Sclerotherapy is a procedure that is useful in treating varicose and spider veins. It’s frequently referred to as the “gold standard” therapy for minor varicose veins in which a solution is injected directly into a vein. The sclerotherapy solution causes the vein to scar, causing blood to reroute through healthier veins due to the procedure. In most cases, the ruptured vein is reabsorbed into the surrounding tissue and ultimately fades away.
This treatment leads to the disappearance of treated veins within a few weeks, while it may take up to a month or more to observe the full effect. You may require several sclerotherapy therapies in some cases. Frequently, it is performed for cosmetic reasons – to enhance the appearance of varicose and spider veins. Not all forms of varicose or spider veins are made equal, which is why a variety of efficient, cutting-edge therapies are available to help you get rid of them. If your vein specialist has advised you to undergo sclerotherapy, there are a few things you should be aware of both during the procedure and following it.
When you first come in for sclerotherapy, you may have about what to expect the procedures to be reviewed and answer any questions asked. Then your treatment proceeds according to the type of vein being treated.
The four things to expect from Sclerotherapy Treatment are stated below.
A quick and fast sclerotherapy treatment.
This procedure is relatively quick and does not require anesthesia. Typically, the procedure takes between 10 and 15 minutes and may be completed in the comfort of a doctor’s office. It entails laying down and raising your legs off the ground. The vein doctor will inject the afflicted veins with polidocanol, who will utilize a syringe filled with medicated microfoam. Your veins will get sealed off due to the solution, which your body will replenish.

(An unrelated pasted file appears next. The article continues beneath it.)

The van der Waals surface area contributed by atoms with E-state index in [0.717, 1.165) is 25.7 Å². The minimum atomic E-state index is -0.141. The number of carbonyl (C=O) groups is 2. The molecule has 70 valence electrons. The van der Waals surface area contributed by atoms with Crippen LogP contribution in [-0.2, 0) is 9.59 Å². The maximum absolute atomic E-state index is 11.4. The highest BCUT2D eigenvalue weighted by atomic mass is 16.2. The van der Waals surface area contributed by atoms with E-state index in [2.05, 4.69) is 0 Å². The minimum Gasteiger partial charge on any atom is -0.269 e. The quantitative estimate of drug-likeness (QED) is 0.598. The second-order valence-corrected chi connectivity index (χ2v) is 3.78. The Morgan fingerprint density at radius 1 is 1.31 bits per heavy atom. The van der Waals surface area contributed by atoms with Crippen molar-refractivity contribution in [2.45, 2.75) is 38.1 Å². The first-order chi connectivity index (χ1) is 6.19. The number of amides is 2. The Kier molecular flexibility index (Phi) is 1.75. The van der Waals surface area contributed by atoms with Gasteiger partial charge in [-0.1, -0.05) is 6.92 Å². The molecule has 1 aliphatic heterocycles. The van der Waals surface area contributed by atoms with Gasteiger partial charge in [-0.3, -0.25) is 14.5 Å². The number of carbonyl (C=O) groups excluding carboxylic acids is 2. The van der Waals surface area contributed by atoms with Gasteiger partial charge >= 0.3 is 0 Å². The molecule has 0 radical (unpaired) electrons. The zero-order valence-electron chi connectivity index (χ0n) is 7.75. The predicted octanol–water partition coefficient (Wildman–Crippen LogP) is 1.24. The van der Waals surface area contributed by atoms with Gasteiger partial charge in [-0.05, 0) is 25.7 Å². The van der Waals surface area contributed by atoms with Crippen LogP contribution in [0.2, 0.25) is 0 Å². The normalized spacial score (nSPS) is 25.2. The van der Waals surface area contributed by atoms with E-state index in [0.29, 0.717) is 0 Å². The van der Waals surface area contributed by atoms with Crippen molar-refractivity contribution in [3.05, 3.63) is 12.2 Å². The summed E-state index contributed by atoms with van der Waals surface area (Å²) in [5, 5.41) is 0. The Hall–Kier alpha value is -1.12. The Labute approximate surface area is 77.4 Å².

A few side effects.
Sclerotherapy is FDA-approved, and it has been the gold standard in the treatment of spider veins for an extended time. Serious adverse effects are exceedingly rare, although a few transitory side effects are possible with this medication. Because the chemical solution injected into your veins is intended to irritate the veins, some people may experience some irritation, such as burning or cramps, in the treated region after receiving the injection. When the syringe is put into the vein, you may also experience a pinching sensation.
Mild adverse effects, such as bruises or discoloration of the skin surrounding the treated region, may occur due to the treatment. These negative effects usually are self-limiting and disappear within a few days. Occasionally, darkening of the skin surrounding the treatment region might linger for several weeks or even for an indeterminate period following the procedure.
The following are some uncommon but possibly dangerous adverse effects of sclerotherapy that you should be aware of.
Other issues are less prevalent, but they may still need medical attention.